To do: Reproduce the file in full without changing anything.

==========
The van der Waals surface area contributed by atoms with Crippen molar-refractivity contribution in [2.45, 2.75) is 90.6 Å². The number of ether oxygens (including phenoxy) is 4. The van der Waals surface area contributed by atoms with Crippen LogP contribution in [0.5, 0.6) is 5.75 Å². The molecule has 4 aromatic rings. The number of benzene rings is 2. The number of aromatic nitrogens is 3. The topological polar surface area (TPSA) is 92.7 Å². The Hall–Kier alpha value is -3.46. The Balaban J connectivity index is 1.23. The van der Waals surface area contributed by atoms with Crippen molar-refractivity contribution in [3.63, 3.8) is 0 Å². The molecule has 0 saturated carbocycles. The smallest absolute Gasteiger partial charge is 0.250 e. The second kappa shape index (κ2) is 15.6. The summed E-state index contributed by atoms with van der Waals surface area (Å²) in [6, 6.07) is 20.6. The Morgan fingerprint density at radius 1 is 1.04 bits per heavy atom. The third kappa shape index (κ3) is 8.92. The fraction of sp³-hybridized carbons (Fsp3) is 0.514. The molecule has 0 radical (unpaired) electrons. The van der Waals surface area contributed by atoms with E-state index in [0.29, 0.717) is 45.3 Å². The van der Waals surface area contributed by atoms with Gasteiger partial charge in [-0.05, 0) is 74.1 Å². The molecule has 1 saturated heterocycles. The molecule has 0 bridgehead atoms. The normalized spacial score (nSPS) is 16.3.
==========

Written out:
The van der Waals surface area contributed by atoms with Crippen molar-refractivity contribution in [2.45, 2.75) is 90.6 Å². The number of ether oxygens (including phenoxy) is 4. The van der Waals surface area contributed by atoms with Crippen LogP contribution in [0.5, 0.6) is 5.75 Å². The molecule has 4 aromatic rings. The number of benzene rings is 2. The number of aromatic nitrogens is 3. The topological polar surface area (TPSA) is 92.7 Å². The Hall–Kier alpha value is -3.46. The Balaban J connectivity index is 1.23. The van der Waals surface area contributed by atoms with Crippen molar-refractivity contribution in [3.63, 3.8) is 0 Å². The molecule has 0 saturated carbocycles. The smallest absolute Gasteiger partial charge is 0.250 e. The second kappa shape index (κ2) is 15.6. The summed E-state index contributed by atoms with van der Waals surface area (Å²) in [6, 6.07) is 20.6. The Morgan fingerprint density at radius 1 is 1.04 bits per heavy atom. The third kappa shape index (κ3) is 8.92. The fraction of sp³-hybridized carbons (Fsp3) is 0.514. The molecule has 0 radical (unpaired) electrons. The van der Waals surface area contributed by atoms with E-state index in [0.29, 0.717) is 45.3 Å². The van der Waals surface area contributed by atoms with Gasteiger partial charge in [-0.05, 0) is 74.1 Å². The molecule has 1 saturated heterocycles. The molecule has 0 bridgehead atoms. The normalized spacial score (nSPS) is 16.3.